We’re putting between 600 and 1,000 beehives, which are home to 30 million bees, on 25 British M&S Select Farms. These busy bees will help us produce an exclusive single-estate honey later this summer. Because we’ll be harvesting honey from different farms with natural biodiversity, each crop will have its own unique flavour. Better yet, the hives do good for the environment, since bees are natural pollinators and allow nature to do its work.
Experienced beekeeper David Wainwright has been producing top-quality honey for M&S for more than 10 years. After visiting the M&S Select Farms back in February, David and his teams placed their cedarwood beehives – many of which date back to the Thirties – in carefully chosen locations, ensuring they have plenty of shelter and sources of nectar nearby. “The farms grow crops that benefit from the bees,” says David, “such as courgettes, apples, berries, beans and more. The farmers will get a higher yield and better quality, since the plants will have been properly pollinated”.
Each hive has ‘scout’ bees that find the best sources of nectar and pollen from which to forage. Because the farms are so diverse, these could range from dandelions to apple and pear orchards, bluebell woods, and sycamore and hawthorn trees, cherries and gooseberries, blackcurrants and beans – all of which will give each honey its own distinct flavour profile. The bees gather their nectar and bring it back to the hives and start filling honeycombs. In the evening, they use their wings to fan the nectar, evaporating moisture and concentrating the liquid to make honey.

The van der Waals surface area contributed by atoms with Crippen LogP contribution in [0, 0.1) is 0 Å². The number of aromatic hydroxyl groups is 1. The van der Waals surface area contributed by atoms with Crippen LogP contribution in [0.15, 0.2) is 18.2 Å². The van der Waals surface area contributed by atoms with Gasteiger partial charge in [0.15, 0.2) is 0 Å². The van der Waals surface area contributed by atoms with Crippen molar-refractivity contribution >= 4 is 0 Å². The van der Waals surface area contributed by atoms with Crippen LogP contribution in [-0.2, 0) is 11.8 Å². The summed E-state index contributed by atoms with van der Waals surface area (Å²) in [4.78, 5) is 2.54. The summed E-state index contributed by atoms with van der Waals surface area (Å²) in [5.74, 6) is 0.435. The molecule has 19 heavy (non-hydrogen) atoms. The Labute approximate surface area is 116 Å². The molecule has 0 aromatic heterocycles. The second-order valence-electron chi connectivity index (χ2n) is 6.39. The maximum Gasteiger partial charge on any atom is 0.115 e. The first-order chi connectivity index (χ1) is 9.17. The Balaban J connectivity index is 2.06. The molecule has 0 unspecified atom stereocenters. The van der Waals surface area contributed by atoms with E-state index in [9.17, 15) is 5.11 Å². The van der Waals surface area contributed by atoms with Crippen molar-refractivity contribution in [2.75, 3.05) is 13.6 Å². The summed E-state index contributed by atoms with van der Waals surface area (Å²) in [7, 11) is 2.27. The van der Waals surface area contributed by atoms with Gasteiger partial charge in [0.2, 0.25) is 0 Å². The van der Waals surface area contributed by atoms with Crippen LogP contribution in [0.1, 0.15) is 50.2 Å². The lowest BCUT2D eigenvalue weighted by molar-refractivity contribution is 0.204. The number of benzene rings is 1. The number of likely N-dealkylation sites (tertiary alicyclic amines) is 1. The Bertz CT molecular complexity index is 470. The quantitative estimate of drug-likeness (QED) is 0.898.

Honey bees are important pollinators. By introducing British honey bees to M&S Select Farms, we’re supporting local British honey production. Our work with honey bees is only part of the story, though – as part of our Farming with Nature project, we’re encouraging pollinator diversity and promoting natural habitats across our farms.
Over the next few weeks we’re looking forward to harvesting the first of our M&S Select Farms honey. Each apiary – a collection of around 24 beehives – will produce a batch of single-apiary honey with its own unique flavour, since the hives are placed on farms growing everything from cherries to courgettes. “The flavour we'll get is difficult to predict,” says head beekeeper David. “I hope we’ll get some cherry honey and dandelion honey, and I’m hoping for blackcurrant and gooseberry honey, which I’ve never tasted before.”